Biotech Updates

Designing a Better Leaf

November 16, 2007

Scientists from the University of Illinois have succeeded in designing better plants, those that produce more biomass without the need for extra fertilizer, using a computer that mimics the process of evolution. The model created by plant biologists Xin-Guang Zhu and Steve Long and mathematician Eric de Sturler is the first to simulate every step in the photosynthetic process.

Photosynthesis is an intricate process involving a number of complex enzymes and other chemical components. Optimization of the photosynthetic process will lead to plants that can efficiently convert light to chemical energy. However, with the number of enzymes and chemicals involved in the process, it is not feasible to experiment using actual plants. Examining a certain photosynthetic protein at a time would require massive amount of time and money.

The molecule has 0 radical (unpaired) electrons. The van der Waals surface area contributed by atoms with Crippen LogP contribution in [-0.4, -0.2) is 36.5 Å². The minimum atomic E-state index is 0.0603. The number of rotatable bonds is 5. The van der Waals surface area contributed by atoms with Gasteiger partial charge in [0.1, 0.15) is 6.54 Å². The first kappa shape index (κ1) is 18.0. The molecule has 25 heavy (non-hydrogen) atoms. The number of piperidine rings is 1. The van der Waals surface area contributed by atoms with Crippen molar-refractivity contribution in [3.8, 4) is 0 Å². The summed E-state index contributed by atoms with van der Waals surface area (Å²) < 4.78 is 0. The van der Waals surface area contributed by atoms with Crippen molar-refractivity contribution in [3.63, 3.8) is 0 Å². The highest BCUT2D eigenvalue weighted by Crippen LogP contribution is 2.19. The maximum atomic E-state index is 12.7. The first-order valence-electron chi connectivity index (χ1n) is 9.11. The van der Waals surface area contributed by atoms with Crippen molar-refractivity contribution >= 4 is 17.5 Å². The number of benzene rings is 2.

The model was found to successfully predict the outcomes of experiments conducted on real plants, including their dynamic response to environmental variations. Using the in silico approach, they were able to identify several proteins that could, if present in greater amount than other molecules, greatly enhance plant productivity. The new findings are consistent with results from other researchers, who found that increases in one of these proteins in transgenic plants increased productivity

 Read the press release at The abstract of the paper published by Plant Physiology is available at